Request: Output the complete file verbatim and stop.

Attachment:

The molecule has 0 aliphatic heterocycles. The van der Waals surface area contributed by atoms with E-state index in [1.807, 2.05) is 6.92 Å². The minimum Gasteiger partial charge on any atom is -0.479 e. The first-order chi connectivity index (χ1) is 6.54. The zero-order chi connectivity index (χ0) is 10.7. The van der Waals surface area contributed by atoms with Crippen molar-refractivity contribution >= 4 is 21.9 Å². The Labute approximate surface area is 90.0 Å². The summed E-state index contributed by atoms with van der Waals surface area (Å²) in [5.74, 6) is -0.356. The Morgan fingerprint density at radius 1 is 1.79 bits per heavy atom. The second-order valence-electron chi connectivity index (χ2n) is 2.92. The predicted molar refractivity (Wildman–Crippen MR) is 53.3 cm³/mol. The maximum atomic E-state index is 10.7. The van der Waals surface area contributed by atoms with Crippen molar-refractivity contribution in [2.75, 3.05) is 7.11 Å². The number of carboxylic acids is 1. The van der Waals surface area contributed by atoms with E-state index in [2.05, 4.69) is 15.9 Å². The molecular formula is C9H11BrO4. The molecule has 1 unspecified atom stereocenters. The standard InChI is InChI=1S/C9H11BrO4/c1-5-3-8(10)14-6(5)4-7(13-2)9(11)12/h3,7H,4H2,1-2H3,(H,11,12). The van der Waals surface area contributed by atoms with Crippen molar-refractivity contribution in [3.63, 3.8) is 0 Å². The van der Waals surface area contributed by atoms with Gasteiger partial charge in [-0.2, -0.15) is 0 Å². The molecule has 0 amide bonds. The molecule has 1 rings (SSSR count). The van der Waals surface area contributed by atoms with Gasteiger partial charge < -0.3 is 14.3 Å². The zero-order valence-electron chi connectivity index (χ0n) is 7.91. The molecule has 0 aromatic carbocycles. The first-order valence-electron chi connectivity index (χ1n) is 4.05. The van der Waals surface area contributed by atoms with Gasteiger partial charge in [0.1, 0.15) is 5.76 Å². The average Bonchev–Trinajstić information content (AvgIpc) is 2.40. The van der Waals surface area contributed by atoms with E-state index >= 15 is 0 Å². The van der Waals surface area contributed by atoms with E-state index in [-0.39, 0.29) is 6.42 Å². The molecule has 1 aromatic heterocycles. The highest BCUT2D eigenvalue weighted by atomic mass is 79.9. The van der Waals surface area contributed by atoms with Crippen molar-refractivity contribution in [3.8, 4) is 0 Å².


The molecule has 0 aliphatic heterocycles. The van der Waals surface area contributed by atoms with E-state index in [1.807, 2.05) is 6.92 Å². The minimum Gasteiger partial charge on any atom is -0.479 e. The first-order chi connectivity index (χ1) is 6.54. The zero-order chi connectivity index (χ0) is 10.7. The van der Waals surface area contributed by atoms with Crippen molar-refractivity contribution >= 4 is 21.9 Å². The Labute approximate surface area is 90.0 Å². The summed E-state index contributed by atoms with van der Waals surface area (Å²) in [5.74, 6) is -0.356. The Morgan fingerprint density at radius 1 is 1.79 bits per heavy atom. The second-order valence-electron chi connectivity index (χ2n) is 2.92. The predicted molar refractivity (Wildman–Crippen MR) is 53.3 cm³/mol. The maximum atomic E-state index is 10.7. The van der Waals surface area contributed by atoms with Crippen molar-refractivity contribution in [2.75, 3.05) is 7.11 Å². The number of carboxylic acids is 1. The van der Waals surface area contributed by atoms with E-state index in [2.05, 4.69) is 15.9 Å². The molecular formula is C9H11BrO4. The molecule has 1 unspecified atom stereocenters. The standard InChI is InChI=1S/C9H11BrO4/c1-5-3-8(10)14-6(5)4-7(13-2)9(11)12/h3,7H,4H2,1-2H3,(H,11,12). The van der Waals surface area contributed by atoms with Crippen molar-refractivity contribution in [3.63, 3.8) is 0 Å². The van der Waals surface area contributed by atoms with Gasteiger partial charge in [-0.2, -0.15) is 0 Å². The molecule has 0 amide bonds. The molecule has 1 rings (SSSR count). The van der Waals surface area contributed by atoms with Gasteiger partial charge < -0.3 is 14.3 Å². The zero-order valence-electron chi connectivity index (χ0n) is 7.91. The molecule has 0 aromatic carbocycles. The first-order valence-electron chi connectivity index (χ1n) is 4.05. The van der Waals surface area contributed by atoms with Gasteiger partial charge in [0.1, 0.15) is 5.76 Å². The average Bonchev–Trinajstić information content (AvgIpc) is 2.40. The van der Waals surface area contributed by atoms with E-state index >= 15 is 0 Å². The van der Waals surface area contributed by atoms with E-state index in [-0.39, 0.29) is 6.42 Å². The molecule has 1 aromatic heterocycles. The highest BCUT2D eigenvalue weighted by atomic mass is 79.9. The van der Waals surface area contributed by atoms with Crippen molar-refractivity contribution in [3.8, 4) is 0 Å².